Measuring Poverty (8): Deep Poverty

Most systems for measuring poverty use a so-called poverty rate or poverty line (that’s the case in the U.S. for instance, or in the UN’s Millennium Development Goals). That’s a level of income (or consumption etc.) which is considered to be the minimum that’s necessary for a decent human life and for the satisfaction of basic needs. These systems are also called “headcount” measures of poverty: they simply count how many people fall below the fixed point that determines the difference between poverty and non-poverty.

You can see the problem coming: according to these systems, you’re either poor or you ain’t. They just tell us how many people are poor, not how poor they actually are. This is a big problem in developed countries that use such poverty measurement systems. The poverty rates in those countries are rather high in dollar terms. For example, the thresholds in the U.S. are, as of 2008:

  • One adult: $11,200 annual income, not including the EITC or non-cash benefits (Food Stamps, Medicaid, housing assistance, employer health-insurance contributions, etc.), and including taxes
  • Two adults: $14,400
  • One adult, two kids: $17,300
  • Two adults, two kids: $21,800.

By “rather high” I don’t mean to say that the people under those poverty lines aren’t really poor and that the U.S. measurement system is too generous (if anything, it’s the contrary). What I want to say is that in developed countries, people need a substantial income in order to escape poverty. If you want a job, you’ll probably need a car, a phone, internet connection, child care etc. If you want a place to live, you’ll need to spend a huge amount of money on a house, and so on. Poverty lines in developed countries are therefore not so low that being poor means being on the brink of starvation. They are set at such a level that being poor means being unable to afford a job, quality housing, healthcare and education.

Given the fact that poverty rates are rather high, there’s a lot of space below them. Hence, you have different kinds of poor people: there are those who have a job and an income, albeit a rather low one, but who struggle to survive because of their expenses; and there are those who just live on the street. You have people who are poor for some years and people who are poor their entire lives.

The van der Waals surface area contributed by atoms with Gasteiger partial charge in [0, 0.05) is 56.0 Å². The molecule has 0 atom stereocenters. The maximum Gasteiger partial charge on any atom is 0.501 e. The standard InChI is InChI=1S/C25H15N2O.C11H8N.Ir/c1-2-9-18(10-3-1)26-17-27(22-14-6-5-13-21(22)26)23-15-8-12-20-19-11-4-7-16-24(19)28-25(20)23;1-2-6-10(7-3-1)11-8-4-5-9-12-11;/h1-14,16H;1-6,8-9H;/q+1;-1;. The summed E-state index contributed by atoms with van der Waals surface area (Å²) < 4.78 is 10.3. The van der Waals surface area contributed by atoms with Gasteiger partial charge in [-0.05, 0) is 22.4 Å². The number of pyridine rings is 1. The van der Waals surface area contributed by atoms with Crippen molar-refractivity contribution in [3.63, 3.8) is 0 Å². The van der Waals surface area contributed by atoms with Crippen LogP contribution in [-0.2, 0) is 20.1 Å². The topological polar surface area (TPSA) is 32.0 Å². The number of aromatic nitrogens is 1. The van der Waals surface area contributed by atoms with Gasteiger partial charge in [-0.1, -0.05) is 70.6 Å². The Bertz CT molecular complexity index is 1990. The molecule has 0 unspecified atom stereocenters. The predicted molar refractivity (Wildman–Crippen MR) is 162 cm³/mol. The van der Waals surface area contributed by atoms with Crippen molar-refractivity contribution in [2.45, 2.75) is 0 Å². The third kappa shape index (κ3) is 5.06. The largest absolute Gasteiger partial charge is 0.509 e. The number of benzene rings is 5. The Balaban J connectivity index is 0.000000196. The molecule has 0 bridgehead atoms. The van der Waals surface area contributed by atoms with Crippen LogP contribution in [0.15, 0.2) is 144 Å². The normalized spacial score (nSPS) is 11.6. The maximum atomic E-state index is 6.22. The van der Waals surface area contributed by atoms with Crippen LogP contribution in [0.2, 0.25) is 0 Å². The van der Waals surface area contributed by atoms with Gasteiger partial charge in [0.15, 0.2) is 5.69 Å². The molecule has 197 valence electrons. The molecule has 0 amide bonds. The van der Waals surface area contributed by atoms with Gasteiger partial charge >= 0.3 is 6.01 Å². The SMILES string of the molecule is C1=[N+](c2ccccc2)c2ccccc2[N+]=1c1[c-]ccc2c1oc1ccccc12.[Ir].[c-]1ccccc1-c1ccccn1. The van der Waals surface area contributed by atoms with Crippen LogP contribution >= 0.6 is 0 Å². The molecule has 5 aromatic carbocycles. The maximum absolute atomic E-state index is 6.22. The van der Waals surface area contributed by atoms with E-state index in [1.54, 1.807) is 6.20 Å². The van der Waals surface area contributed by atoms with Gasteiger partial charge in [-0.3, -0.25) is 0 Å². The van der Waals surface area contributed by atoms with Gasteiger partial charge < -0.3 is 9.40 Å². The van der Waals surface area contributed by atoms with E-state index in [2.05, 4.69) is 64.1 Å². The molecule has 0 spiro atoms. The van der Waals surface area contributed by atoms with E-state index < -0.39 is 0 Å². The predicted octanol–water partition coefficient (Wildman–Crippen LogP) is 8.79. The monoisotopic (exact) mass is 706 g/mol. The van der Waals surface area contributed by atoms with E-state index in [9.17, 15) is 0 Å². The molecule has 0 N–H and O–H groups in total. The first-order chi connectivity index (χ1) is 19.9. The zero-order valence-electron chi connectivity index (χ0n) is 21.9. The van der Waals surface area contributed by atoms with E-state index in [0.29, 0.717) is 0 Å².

All these people are equally poor in the measurement system we’re discussing here. This system doesn’t provide data on the distance from the poverty line, or, in other words, on the depth of poverty. In the worst case, people who are already poor according to the system could become much poorer, without any change in the headcount of poverty. If the 13% or so of Americans who are currently under the poverty line all became homeless beggars, you wouldn’t see a change in U.S. poverty statistics.

In order to solve this problem, people have come up with the concept of the poverty gap (incidence * depth of poverty): the mean distance separating the population from the poverty line (with the non-poor being given a distance of zero), expressed as a percentage of the poverty line (see also here). Unfortunately, this hasn’t become a very popular number. It’s probably too complicated. A clear and simple poverty line is much more appealing yet deficient.

More post on the problems of poverty measurement are here.

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